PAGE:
Right about this time every year panic starts to set into IT organizations.
While there are still many projects to be completed, code to be pushed, and last-minute changes to be made to e-commerce platform before the rush to buy on the web starts ...the freeze in many organizations is coming.
I try to write about this every year about this time, just to remind you that the inevitable is coming and you need to prepare yourself ...but this year the message is a little different than years before. This year it's not about rushing those last-minute patches, or trying to figure out how you're going to apply Patch Tuesday when you can't even sneeze in the data center ... this year the message is around change management.
As the last-second inevitable rush to push changes to the production environment starts up, now is the time to evaluate your change management strategy and figure out whether you're comfortable with it - or whether your priority #1 project for next year should be getting into change management. Sadly, over the last year I've met entirely too many CISO's who are in no position to know what changes are being made to their environment on a minute-to-minute basis, so they have very little chance to manage security effectively.
It doesn't take a wise InfoSec guru to understand that a large part of Information Security is simply situational awareness. What users, network nodes, systems and services/applications are on your wires constitutes the effective threat profile of your organization and when that status changes it's the delta you look at for determining whether you've increased or decreased your risk profile. It's simple, really.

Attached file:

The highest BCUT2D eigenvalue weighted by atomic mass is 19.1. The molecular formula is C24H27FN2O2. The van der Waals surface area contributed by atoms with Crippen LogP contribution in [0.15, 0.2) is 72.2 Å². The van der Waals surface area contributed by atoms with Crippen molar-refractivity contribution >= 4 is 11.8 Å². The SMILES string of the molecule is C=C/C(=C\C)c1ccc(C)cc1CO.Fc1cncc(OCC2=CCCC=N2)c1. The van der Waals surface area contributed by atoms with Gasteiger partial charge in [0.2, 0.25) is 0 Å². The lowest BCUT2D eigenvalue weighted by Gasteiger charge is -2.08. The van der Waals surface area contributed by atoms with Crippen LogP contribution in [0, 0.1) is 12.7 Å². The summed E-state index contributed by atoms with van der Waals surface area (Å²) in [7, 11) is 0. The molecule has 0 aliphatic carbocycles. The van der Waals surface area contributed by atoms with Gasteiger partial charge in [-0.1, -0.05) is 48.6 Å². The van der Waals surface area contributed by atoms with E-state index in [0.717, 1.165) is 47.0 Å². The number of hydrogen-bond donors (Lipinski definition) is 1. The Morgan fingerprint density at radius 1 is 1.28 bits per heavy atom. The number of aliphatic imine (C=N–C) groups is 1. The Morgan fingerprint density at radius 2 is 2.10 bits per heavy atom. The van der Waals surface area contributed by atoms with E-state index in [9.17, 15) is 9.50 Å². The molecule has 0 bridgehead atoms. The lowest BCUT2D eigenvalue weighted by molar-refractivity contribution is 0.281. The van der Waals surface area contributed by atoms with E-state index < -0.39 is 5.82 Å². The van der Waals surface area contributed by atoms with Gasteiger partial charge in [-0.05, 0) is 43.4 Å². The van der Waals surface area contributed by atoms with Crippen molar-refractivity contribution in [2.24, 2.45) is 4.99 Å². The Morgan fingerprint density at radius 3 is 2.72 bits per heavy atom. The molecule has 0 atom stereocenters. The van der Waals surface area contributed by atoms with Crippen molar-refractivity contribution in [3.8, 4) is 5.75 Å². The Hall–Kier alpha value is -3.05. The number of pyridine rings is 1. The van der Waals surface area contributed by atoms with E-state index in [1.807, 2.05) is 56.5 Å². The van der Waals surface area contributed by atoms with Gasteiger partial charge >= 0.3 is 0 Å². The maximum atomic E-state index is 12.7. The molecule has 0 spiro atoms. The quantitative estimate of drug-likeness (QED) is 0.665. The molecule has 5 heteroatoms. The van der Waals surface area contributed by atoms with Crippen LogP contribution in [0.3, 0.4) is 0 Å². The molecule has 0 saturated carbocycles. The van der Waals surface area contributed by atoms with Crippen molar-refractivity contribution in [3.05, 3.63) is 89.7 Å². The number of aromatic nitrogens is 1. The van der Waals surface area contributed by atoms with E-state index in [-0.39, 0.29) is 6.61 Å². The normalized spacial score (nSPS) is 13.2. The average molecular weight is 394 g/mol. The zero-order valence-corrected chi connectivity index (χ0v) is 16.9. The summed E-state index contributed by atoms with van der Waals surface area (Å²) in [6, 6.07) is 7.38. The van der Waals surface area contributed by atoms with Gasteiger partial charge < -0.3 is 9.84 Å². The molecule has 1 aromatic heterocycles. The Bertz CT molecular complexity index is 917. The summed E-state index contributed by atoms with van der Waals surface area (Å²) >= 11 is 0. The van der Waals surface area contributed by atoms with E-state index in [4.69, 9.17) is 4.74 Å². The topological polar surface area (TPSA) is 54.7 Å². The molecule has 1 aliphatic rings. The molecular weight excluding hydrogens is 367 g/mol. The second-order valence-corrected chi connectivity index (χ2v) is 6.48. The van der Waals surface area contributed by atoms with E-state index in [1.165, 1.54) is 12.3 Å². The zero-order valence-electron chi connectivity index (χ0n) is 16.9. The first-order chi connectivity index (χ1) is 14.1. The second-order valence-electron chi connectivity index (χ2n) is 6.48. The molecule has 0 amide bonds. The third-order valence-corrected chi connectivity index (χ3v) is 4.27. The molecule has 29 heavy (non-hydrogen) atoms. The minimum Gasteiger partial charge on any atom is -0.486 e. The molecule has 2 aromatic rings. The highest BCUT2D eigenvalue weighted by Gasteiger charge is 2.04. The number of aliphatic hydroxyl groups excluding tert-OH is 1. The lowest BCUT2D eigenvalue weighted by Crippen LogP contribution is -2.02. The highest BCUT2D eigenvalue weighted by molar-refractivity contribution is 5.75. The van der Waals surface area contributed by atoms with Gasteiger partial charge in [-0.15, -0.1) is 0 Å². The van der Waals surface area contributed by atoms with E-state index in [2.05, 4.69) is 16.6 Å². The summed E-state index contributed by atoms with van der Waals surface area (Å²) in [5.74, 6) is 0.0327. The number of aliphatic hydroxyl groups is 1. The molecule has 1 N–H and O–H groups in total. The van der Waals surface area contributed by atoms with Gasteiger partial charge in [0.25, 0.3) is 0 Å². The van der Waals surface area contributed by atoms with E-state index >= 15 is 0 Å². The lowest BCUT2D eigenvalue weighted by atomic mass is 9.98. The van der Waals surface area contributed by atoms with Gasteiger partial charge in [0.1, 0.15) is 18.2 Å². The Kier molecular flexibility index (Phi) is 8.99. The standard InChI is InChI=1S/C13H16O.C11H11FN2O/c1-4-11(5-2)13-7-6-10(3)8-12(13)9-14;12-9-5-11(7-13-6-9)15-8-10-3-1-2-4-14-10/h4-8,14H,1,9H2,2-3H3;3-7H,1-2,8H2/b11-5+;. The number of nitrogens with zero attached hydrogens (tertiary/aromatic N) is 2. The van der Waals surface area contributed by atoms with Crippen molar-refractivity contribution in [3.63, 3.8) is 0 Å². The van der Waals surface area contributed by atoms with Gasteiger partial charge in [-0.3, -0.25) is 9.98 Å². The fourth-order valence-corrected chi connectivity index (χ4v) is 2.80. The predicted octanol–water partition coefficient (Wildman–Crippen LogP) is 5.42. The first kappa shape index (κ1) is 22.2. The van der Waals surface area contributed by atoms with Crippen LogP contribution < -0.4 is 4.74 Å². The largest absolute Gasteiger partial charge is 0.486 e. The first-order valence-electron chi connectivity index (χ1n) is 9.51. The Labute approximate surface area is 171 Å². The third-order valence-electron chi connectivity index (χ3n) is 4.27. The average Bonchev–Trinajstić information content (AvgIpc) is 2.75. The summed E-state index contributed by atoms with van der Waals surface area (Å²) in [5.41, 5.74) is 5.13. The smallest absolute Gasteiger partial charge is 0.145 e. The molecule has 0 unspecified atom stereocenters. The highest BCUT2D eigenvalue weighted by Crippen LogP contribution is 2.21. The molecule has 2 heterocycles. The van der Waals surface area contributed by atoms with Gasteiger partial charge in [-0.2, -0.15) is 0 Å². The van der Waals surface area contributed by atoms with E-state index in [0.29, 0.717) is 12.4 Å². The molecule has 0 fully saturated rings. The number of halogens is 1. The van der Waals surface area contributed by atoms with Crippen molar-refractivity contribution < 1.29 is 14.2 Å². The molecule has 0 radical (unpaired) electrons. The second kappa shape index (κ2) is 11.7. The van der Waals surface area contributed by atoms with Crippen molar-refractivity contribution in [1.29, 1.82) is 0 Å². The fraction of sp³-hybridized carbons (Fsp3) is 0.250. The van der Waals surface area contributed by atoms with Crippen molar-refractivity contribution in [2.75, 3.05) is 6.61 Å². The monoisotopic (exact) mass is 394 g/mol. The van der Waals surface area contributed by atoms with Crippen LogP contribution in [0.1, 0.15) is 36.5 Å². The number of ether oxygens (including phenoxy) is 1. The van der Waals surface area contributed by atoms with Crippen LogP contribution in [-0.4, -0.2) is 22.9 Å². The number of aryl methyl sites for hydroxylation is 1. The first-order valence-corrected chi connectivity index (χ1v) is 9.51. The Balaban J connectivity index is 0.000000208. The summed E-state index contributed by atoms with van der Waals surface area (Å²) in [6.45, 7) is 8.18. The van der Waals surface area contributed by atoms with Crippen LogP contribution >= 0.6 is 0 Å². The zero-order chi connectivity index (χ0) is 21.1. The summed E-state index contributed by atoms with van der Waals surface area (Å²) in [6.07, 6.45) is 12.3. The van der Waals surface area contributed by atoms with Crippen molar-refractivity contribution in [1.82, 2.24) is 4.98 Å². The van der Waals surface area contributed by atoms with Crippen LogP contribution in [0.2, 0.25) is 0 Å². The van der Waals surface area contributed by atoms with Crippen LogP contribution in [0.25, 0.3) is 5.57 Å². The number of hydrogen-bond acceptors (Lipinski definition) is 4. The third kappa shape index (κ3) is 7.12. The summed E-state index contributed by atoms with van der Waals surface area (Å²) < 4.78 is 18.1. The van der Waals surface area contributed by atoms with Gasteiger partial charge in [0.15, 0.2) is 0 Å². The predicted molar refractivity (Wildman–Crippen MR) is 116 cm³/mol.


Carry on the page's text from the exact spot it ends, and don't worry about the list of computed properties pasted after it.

I suggest starting internally to your own organization and working out. What are the last 10 changes you've made to the security devices your Information Security organization has responsibility for? Have you updated firewall rules, pushed patches, or added users on those things? Now look forward in time, what are the next 10? How do those 10 intersect with the top-priority business-sponsored changes coming?
If you're not comfortable answering those questions, or if you're finding yourself going back to spreadsheets you may be in bigger trouble than you think. Every day as the overall organizational complexity increases, the risk of not being situationally aware of your organization's own changes becomes more serious. When we all had 1 T1 router and a firewall, this really wasn't that big of a deal, but today when there is barely the ghost of a perimeter you must have strong situational awareness of your own changes.
Before I get off on too long of a rant on change management, I'll simply urge you to get on the train or be left at the station. If you work at a more traditional organization you're still likely looking at a year-end production freeze, and before that there is the mad rush to get everything done ... don't be the victim of the mad rush where you end up with exposed risks you can't do anything about.